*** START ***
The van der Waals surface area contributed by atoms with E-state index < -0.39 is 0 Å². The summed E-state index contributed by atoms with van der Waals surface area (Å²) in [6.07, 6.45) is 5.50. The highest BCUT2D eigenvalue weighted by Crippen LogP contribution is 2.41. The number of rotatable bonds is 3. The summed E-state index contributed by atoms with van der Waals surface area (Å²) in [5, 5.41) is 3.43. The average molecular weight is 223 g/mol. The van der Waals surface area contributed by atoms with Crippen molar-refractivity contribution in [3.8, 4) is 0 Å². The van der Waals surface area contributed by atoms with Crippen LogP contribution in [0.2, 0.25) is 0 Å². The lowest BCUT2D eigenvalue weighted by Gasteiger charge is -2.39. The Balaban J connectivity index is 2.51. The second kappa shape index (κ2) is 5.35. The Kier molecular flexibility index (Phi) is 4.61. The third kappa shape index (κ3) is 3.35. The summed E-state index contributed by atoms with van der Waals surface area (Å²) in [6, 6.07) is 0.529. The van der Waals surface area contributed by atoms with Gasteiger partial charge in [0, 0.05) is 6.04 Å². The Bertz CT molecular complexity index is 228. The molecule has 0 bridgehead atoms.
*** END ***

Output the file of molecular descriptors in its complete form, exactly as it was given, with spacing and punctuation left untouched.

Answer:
The van der Waals surface area contributed by atoms with E-state index < -0.39 is 0 Å². The summed E-state index contributed by atoms with van der Waals surface area (Å²) in [6.07, 6.45) is 5.50. The highest BCUT2D eigenvalue weighted by Crippen LogP contribution is 2.41. The number of rotatable bonds is 3. The summed E-state index contributed by atoms with van der Waals surface area (Å²) in [5, 5.41) is 3.43. The average molecular weight is 223 g/mol. The van der Waals surface area contributed by atoms with Crippen molar-refractivity contribution in [3.8, 4) is 0 Å². The van der Waals surface area contributed by atoms with Crippen LogP contribution in [0.2, 0.25) is 0 Å². The lowest BCUT2D eigenvalue weighted by Gasteiger charge is -2.39. The Balaban J connectivity index is 2.51. The second kappa shape index (κ2) is 5.35. The Kier molecular flexibility index (Phi) is 4.61. The third kappa shape index (κ3) is 3.35. The summed E-state index contributed by atoms with van der Waals surface area (Å²) in [6, 6.07) is 0.529. The van der Waals surface area contributed by atoms with Gasteiger partial charge in [0, 0.05) is 6.04 Å². The Bertz CT molecular complexity index is 228. The molecule has 0 bridgehead atoms.